7.    Nigeria is the giant of African with the largest economy in Africa with population of over 170 million and holds huge oil reserves on the continent. Despite all that, Nigeria is hobbled by corruption, lawlessness, security issues, infrastructure deficit, increasing poverty, escalating unemployment, bad governance and Credibility. But If Nigeria could address these problems effectively; the EU has a duty and responsibility to support these goals through creation of avenues for international partners to engage, based on Nigeria’s needs: hence the EPA, as Nigerian economic development is in the security interest of Europe. International partners can help by fine-tuning their own analysis of Nigeria’s political, economic and security dynamics and pushing for a realistic review of the practices that have held Nigeria back. The European Union is a critical partner in this process. It has supported Nigeria’s efforts to improve its democracy and proceed to a fairer distribution of power between its central and federated elements, mediating between national and local interests whilst preserving internal unity. Attempts to address national and regional challenges to peace are consistent with the Union’s values, and reflect the EU’s own security interest in having a stable regional partner. Corruption has undermined the credibility of government, impoverished the country and fuelled insurgency and violence. Nigerians have come to believe that their government not only condones corruption, but facilitates it. The EU has the opportunity to make a difference in Nigeria by promoting democracy and supporting the fight against corruption and development of economic activities. It can start by highlighting the inadequacies of current anti-corruption efforts and supporting civil society engagement that introduces constitutional reforms to strengthen the anti-corruption framework while building capacity. If Nigeria is to play a leading role in economy, advancing peace and democracy in Africa then it has to show progress on these fronts at home; present performance undermines the country’s ability to lead. Constitutional reform and improved security policies are the way Nigeria can build its legitimacy and authority as an advocate at regional and continental level.  The EU should support those goals as it has a stake in Nigeria progress.

  1. After looking at the benefits of the EPAs, many African states like Ghana, Kenya etc., have decided to sign the Economic Partnership Agreement (EPA) with the European Union. West Africa accounts for 40% of total trade between the EU and all the ACP regions. The EU supplies a large part of the equipment that contributes to the economic growth and development in the region. European annual exports are worth approximately €30 billion. West African exports towards the EU account for €42 billion. The agreement should increase this figure even more in favour of African partners. The EU Economic Partnership Agreements, which aim to help creating a "virtuous circle" of growth, stem from the Cotonou Agreement signed in 2000 between the EU and countries of Africa, Caribbean and Pacific (ACP).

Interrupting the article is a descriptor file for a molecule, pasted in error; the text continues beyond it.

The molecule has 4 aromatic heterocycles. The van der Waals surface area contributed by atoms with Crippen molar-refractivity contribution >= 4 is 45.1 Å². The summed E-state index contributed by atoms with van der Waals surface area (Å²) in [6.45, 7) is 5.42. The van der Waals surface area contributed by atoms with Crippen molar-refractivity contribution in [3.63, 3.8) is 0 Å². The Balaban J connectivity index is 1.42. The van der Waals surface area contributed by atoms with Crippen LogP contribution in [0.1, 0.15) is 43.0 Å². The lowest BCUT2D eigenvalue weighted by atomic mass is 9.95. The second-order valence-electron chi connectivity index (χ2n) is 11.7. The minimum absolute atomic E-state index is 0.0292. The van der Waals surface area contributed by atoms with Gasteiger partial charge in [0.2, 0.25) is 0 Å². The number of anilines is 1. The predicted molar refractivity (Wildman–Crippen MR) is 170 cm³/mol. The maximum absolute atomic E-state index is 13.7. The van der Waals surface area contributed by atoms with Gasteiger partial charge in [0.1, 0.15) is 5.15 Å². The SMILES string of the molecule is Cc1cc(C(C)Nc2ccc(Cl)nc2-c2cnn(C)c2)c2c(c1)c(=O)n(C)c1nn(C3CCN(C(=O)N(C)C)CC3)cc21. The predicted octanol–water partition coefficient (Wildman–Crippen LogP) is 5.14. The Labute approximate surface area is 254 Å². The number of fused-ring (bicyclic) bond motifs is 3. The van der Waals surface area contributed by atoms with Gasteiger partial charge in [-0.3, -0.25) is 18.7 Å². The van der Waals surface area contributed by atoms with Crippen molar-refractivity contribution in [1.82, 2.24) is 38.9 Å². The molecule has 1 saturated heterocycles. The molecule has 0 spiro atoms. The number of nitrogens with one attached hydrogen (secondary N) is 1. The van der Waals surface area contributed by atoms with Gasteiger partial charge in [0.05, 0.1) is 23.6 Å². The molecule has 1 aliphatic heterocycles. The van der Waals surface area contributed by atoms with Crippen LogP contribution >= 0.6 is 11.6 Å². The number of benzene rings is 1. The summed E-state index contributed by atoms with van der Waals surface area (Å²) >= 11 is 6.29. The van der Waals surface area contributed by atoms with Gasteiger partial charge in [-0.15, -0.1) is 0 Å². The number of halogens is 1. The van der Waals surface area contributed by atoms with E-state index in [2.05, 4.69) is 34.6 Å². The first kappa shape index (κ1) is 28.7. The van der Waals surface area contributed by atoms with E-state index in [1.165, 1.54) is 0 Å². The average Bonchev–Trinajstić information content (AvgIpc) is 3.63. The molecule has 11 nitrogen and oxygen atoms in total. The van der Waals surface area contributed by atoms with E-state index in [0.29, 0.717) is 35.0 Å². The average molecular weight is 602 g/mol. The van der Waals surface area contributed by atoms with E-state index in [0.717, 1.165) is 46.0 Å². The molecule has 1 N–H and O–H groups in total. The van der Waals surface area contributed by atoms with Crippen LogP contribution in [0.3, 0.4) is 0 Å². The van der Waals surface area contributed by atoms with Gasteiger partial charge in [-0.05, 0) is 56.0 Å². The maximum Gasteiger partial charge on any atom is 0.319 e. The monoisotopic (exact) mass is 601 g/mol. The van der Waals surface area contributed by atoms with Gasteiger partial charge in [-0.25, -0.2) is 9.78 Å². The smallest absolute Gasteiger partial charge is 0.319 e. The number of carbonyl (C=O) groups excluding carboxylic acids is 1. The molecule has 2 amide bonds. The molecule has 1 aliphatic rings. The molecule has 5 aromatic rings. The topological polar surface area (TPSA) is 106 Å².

As reported by ProShare, Emir of Kano and former CBN Governor Mallam Sanusi Lamido Sanusi who wrote in his own personal capacity in a Financial Times article stated, “it is time for Africans to wake up to the realities of their romance with China” described the relationship as a form of imperialism, whereby China buys crude oil and Nigeria imports a wide range of goods and commodities, ranging from textile and fabrics to electronics and building materials. He suggested that China should be seen as a competitor rather than a saviour or partner that will lead Africa out of the night into dawn. He suggested that Africa was subjecting itself to a new form of imperialism by relying on China for development. In a nutshell, African countries were giving more credit to the Chinese than they deserved. This is not to oppose Nigerian-Chinese relations. In fact Nigeria’s trading relationships with other countries like Canada and America are beneficial. Just recently, in May 2014, Nigeria signed a Foreign Investment Protection Agreement (FIPA) with Canada, a negotiation that started a year earlier where the two countries  sought increased reciprocal collaboration on bilateral trade relations, infrastructure (rail, aviation, road and ICT),  power (electricity, oil and gas), mining, education/vocational training, anti-corruption/Corporate Social Responsibilities, agriculture and Foreign Investment Protection Agreement (FIPA). Similarly, Unites States of America saw the need to advance AGOA beyond a trade-preference arrangement with sub-Saharan Africa to enter into more robust economic partnership for reciprocal sustainable economic development and growth. In this world, no country should be an island especially if there are gains to benefit from multilateral relations. Foreign investment not only produces jobs, but introduces new technology, new management techniques and new market access. That is why signing economic partnership agreement (EPA) with European Union will expand our economic horizon, and propels Nigerian entrepreneurs to raised Standards to compete globally while having access to cheap funds and technology. That is why signing economic partnership agreement (EPA) with European Union is apt.

Conclusion
Nigeria has not yet signed the Agreement which was concluded in 2014 by ECOWAS. But Nigeria must rise-up to its leadership role in African by either deciding to unambiguously agree to sign or not. Although, there are compelling positive reasons to sign, should Nigeria decide not to sign, it will show the country’s lack of understanding and capacity to negotiate Economic Trade Agreements (EPAs).


OTHER WRITTEN ARTICLES BY dr Baba J Adamu

 

Methods of Tackling Corruption in Nigeria

Since corruption emanates from the top, it can be checked by putting honest people in position of authority. This statement, however, begs the obvious question where Nigerians of integrity can be found..

Roadmap for The Development of a Centralized Demographic Database

Products (such as passports, ID-cards, certificates, voter lists and statistics) will only be produced on the basis of information stored in the population register

National ICT Integrated Infrastructure Master Plan [pdf]

Government has re-focused the ICT sector in a new featured ICT landscape toward job creation...

..MORE ARTICLES>>>

 

 


 

 

 

 

 

 

 

 

 

 

 

 

 

 

 

 

 

 

 

 

 

 

 

 

 

 

 

 

 

 

 

 

 

 

 

 

 

 

 

 

 

 

 

 

 

 

 

 

 

 

 

 

 

 

 

 

 

 

 

 

 

 

 

 

 

 

 

 

 

 

 

 

 

 

 

 

 

 

 

 

 

 

 

 

 

 

 

 

 

 

 

 

 

 

 

 

 

 

 

 

 

 

 

 

 

 

 

 

 

 

 

 

 

 

 

 

 

 

 

 

 

 

 

 

 

 

 

 

 

 

 

 

 

 

 

 

 

 

 

 

 

 

 

 

 

 

 

 

 

 

 

 

 

 

 

 

 

 

 

 

 

 

 

 

 

 

 

 

 

 

 

 

 

 

 

 

 

 

 

 

 

 

 

 

 

 

 

 

 

 

 

 

 

 

 

 

 

 

 

 

 

 

 

 

 

 

 

 

 

 

 

Copyright © 2004 - 2013: DEDICATED WEBSITE FOR DR BABA J ADAMU. All Rights Reserved | Powered by iNetworks |

     
  HOME  | About Dr Baba  | Strategy  | Publications  | International Engagement  | Education  | Family  | Pictures | Videos | Book  | Technology  | Contact  |